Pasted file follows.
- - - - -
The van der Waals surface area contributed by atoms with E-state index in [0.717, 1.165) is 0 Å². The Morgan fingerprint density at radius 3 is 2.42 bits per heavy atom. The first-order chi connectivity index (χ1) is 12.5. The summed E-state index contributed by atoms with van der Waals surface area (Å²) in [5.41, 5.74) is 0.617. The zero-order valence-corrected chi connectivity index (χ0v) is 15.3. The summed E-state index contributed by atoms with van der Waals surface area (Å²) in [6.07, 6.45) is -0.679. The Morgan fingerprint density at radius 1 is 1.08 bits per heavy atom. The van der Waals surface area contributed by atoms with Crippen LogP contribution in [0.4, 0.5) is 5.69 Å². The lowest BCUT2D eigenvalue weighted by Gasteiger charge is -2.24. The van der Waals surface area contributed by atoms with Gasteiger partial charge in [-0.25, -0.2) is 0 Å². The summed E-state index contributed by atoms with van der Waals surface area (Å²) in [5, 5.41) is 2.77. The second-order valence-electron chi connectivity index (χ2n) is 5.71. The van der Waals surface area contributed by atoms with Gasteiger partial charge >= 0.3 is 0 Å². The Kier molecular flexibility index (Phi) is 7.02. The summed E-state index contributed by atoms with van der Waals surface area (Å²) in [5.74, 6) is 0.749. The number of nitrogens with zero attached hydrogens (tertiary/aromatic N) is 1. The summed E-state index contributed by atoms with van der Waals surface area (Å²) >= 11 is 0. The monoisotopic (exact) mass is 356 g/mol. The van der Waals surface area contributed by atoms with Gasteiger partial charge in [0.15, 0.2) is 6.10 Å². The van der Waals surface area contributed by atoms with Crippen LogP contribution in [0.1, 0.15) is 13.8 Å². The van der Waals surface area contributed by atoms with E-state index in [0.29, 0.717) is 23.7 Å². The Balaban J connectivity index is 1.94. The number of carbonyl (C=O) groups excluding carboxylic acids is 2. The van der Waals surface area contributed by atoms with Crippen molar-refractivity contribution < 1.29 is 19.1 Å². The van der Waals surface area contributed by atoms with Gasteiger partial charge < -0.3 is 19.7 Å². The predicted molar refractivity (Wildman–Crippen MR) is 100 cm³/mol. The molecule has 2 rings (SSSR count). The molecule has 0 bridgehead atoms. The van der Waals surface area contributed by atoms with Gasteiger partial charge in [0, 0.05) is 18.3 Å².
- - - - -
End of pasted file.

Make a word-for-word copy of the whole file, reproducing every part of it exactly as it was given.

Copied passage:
The van der Waals surface area contributed by atoms with E-state index in [0.717, 1.165) is 0 Å². The Morgan fingerprint density at radius 3 is 2.42 bits per heavy atom. The first-order chi connectivity index (χ1) is 12.5. The summed E-state index contributed by atoms with van der Waals surface area (Å²) in [5.41, 5.74) is 0.617. The zero-order valence-corrected chi connectivity index (χ0v) is 15.3. The summed E-state index contributed by atoms with van der Waals surface area (Å²) in [6.07, 6.45) is -0.679. The Morgan fingerprint density at radius 1 is 1.08 bits per heavy atom. The van der Waals surface area contributed by atoms with Crippen LogP contribution in [0.4, 0.5) is 5.69 Å². The lowest BCUT2D eigenvalue weighted by Gasteiger charge is -2.24. The van der Waals surface area contributed by atoms with Gasteiger partial charge in [-0.25, -0.2) is 0 Å². The summed E-state index contributed by atoms with van der Waals surface area (Å²) in [5, 5.41) is 2.77. The second-order valence-electron chi connectivity index (χ2n) is 5.71. The van der Waals surface area contributed by atoms with Gasteiger partial charge >= 0.3 is 0 Å². The Kier molecular flexibility index (Phi) is 7.02. The summed E-state index contributed by atoms with van der Waals surface area (Å²) in [5.74, 6) is 0.749. The number of nitrogens with zero attached hydrogens (tertiary/aromatic N) is 1. The summed E-state index contributed by atoms with van der Waals surface area (Å²) >= 11 is 0. The monoisotopic (exact) mass is 356 g/mol. The van der Waals surface area contributed by atoms with Gasteiger partial charge in [0.15, 0.2) is 6.10 Å². The van der Waals surface area contributed by atoms with Crippen LogP contribution in [0.1, 0.15) is 13.8 Å². The van der Waals surface area contributed by atoms with E-state index in [0.29, 0.717) is 23.7 Å². The Balaban J connectivity index is 1.94. The number of carbonyl (C=O) groups excluding carboxylic acids is 2. The van der Waals surface area contributed by atoms with Crippen molar-refractivity contribution < 1.29 is 19.1 Å². The van der Waals surface area contributed by atoms with Gasteiger partial charge < -0.3 is 19.7 Å². The predicted molar refractivity (Wildman–Crippen MR) is 100 cm³/mol. The molecule has 2 rings (SSSR count). The molecule has 0 bridgehead atoms. The van der Waals surface area contributed by atoms with Gasteiger partial charge in [0, 0.05) is 18.3 Å².